Among the foreign participants in February’s Irrawaddy Literary Festival in Mandalay were a handful of literary agents and authors interested in exploring ways to introduce the works of Myanmar writers to a wider audience of English-language readers: Myanmar Times

While not all of these visitors had direct experience with Myanmar, many were well-versed in the challenges of pitching Asian stories to British and American publishers, and they were under no illusions that the situation here would be any different.

Tanuj Khosla writes how some unscrupulous individuals in India have established dubious literary agencies and how they are  taking some unaware aspiring writers for a ride. 

ChetanFollowers of Indian publishing world are only too aware of the boom that has taken place in the industry, especially in mass market fiction, since investment banker Chetan Bhagat churned out a bestseller on his days in college in 2004. The book captured the imagination of almost every age group and catapulted Bhagat into instant stardom. It made every second English-educated person in India believe that he/she has a best-seller in him/her. Since then over a hundred such first time authors who had full-time jobs have gone on to write their debut novel on anything from school days to college life to experiences at workplace. Many of these books have been resounding commercial successes thereby inspiring thousands more.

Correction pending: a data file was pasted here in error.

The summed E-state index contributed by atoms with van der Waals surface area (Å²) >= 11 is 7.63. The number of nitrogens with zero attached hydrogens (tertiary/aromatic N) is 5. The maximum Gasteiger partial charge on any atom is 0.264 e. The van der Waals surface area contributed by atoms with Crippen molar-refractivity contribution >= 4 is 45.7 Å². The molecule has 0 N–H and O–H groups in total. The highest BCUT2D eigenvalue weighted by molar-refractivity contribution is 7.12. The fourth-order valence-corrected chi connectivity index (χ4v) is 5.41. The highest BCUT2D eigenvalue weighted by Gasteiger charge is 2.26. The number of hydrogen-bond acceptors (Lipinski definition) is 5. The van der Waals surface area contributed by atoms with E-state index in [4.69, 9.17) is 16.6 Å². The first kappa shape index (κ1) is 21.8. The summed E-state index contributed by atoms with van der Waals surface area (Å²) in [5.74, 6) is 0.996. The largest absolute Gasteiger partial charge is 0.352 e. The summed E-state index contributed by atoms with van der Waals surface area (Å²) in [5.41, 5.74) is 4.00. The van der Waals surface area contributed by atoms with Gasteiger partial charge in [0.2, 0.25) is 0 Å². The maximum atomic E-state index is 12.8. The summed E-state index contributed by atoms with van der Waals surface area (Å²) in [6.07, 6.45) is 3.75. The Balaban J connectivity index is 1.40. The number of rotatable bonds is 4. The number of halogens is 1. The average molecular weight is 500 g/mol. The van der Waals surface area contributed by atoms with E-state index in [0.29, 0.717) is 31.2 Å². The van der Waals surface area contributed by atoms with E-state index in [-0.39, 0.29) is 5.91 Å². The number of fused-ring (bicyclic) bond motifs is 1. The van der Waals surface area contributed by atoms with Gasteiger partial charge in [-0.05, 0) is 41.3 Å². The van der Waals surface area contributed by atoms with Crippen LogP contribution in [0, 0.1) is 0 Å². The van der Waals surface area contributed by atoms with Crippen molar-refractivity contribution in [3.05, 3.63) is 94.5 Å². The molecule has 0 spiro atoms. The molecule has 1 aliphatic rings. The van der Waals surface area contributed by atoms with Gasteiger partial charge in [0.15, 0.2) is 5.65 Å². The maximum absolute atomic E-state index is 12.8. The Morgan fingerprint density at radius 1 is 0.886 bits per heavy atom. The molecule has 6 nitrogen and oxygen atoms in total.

However, while all this is a  good news for aspiring authors, publishers and readers, the trend has had one negative side-effect  –  birth of shady literary agents in India.